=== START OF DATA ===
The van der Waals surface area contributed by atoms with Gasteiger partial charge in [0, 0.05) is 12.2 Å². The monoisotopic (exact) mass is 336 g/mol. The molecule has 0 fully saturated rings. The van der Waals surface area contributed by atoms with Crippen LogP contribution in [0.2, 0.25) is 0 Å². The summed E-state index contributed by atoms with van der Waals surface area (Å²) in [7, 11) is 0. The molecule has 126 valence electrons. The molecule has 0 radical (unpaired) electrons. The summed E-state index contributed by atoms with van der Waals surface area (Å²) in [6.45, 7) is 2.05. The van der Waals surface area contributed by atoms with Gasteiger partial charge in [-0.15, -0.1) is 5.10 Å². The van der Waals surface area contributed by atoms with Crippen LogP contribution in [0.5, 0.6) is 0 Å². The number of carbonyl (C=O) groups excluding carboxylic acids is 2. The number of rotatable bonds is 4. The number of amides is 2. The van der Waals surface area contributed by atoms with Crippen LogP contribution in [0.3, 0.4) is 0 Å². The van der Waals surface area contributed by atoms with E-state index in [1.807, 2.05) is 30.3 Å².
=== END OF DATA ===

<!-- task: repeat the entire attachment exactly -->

The van der Waals surface area contributed by atoms with Gasteiger partial charge in [0, 0.05) is 12.2 Å². The monoisotopic (exact) mass is 336 g/mol. The molecule has 0 fully saturated rings. The van der Waals surface area contributed by atoms with Crippen LogP contribution in [0.2, 0.25) is 0 Å². The summed E-state index contributed by atoms with van der Waals surface area (Å²) in [7, 11) is 0. The molecule has 126 valence electrons. The molecule has 0 radical (unpaired) electrons. The summed E-state index contributed by atoms with van der Waals surface area (Å²) in [6.45, 7) is 2.05. The van der Waals surface area contributed by atoms with Gasteiger partial charge in [-0.15, -0.1) is 5.10 Å². The van der Waals surface area contributed by atoms with Crippen LogP contribution in [0.5, 0.6) is 0 Å². The number of carbonyl (C=O) groups excluding carboxylic acids is 2. The number of rotatable bonds is 4. The number of amides is 2. The van der Waals surface area contributed by atoms with Crippen LogP contribution in [0.3, 0.4) is 0 Å². The van der Waals surface area contributed by atoms with E-state index in [1.807, 2.05) is 30.3 Å².